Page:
5. I DECIDED TO BE KIND TO MYSELF:

Grief is singularly the hardest work I have ever done in my life. I found that I could grant myself permission not to do something if I didn't want to. It helped me tremendously. I found that some friends did not help but made things harder and worse. I steered clear of them. I found that I came through my grief without some friends I thought would always be there, and I found some friends a true surprise in their ability to support, care and love me. I gave myself permission to do what I needed to do that was best for me, not for everyone else.

6. I LET GO OF MY ANGER:

I learned rapidly that it was necessary to let go of the anger---anger at the circumstances, anger at individuals who caused this tragedy, anger really at the entire universe. I had to let go of it to move forward. One day I shut myself alone in a room and writhed on the floor, screamed and cried, pounded my fists and pulled my hair. And then I tried very hard to get past the anger. When I did, I began to realize that I did nothing to deserve this tragedy, that I was a good person and so was my daughter, that really life can be unfair and sometimes that unfairness visits you. Instead of asking "Why me?" I began to ask myself "Why not me?"

7. I WROTE LETTERS TO MY DAUGHTER FROM THE BEGINNING:

I wrote letters to my daughter from the beginning and for almost a year after her death. It helped me tremendously. I shared with her my sorrow, my love for her, and the things that were left unsaid. I even wrote a letter from her to me telling me what I knew she would say if she could. Though not a poet, sometimes poetry was written. It helped me gain a greater understanding of me, of my grief, of my daughter, of my life. At the moment of writing, it helped organize a very fragmented mind. As I look back through those letters I can see myself moving slowly, ever so slowly out of the devastation and darkness of grief. It is a chronicle of my personal grief and loss, of what my daughter means to me, I am grateful to have it.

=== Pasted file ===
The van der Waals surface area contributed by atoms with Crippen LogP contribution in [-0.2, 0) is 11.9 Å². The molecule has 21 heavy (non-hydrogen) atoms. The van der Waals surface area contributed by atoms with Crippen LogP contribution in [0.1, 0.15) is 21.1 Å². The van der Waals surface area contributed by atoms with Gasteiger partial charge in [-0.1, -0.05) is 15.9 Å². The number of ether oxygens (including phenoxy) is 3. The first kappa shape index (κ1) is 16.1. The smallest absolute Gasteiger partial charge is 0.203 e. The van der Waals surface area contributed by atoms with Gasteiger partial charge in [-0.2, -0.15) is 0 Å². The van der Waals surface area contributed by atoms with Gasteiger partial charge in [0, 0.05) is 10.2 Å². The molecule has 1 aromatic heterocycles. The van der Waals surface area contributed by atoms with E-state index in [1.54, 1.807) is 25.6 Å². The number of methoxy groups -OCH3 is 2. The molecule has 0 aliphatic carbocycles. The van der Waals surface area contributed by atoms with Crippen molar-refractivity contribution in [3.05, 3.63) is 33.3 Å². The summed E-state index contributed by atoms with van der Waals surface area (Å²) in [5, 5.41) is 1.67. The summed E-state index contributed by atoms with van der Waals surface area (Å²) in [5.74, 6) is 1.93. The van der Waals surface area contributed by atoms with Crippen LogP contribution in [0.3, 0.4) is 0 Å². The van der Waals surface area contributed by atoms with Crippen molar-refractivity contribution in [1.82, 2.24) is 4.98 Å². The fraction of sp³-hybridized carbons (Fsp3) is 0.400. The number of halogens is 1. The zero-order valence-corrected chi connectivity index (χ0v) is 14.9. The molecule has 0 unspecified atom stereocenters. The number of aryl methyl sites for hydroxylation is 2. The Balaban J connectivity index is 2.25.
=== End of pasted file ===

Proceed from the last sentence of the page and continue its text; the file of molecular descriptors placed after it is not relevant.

8. I TRIED TO HELP SOMEONE ELSE LESS FORTUNATE:

It began with others in my grief group. I could listen without judgment; I could offer them my love and understanding. We as a family tried to do something for others less fortunate in remembrance of our daughter. It was healing to think of someone else instead of drowning in my own grief every moment.

One day I found that I smiled at something without feeling that I was just going through the motions. Another day I found that I actually laughed at something. Slowly I found that I could go on living even though my child would not, and eventually joy returned to my life. I am grateful that I keep my daughter in a very special place in my heart where I cherish and remember her always, and yes sometimes I still cry with missing her, but I have embraced my life, I have become a better, kinder, more forgiving person. I came out of the shadows and found life and joy again. This is what my daughter would have wanted, and this is my gift to her. I hope that it will become your gift to your child too.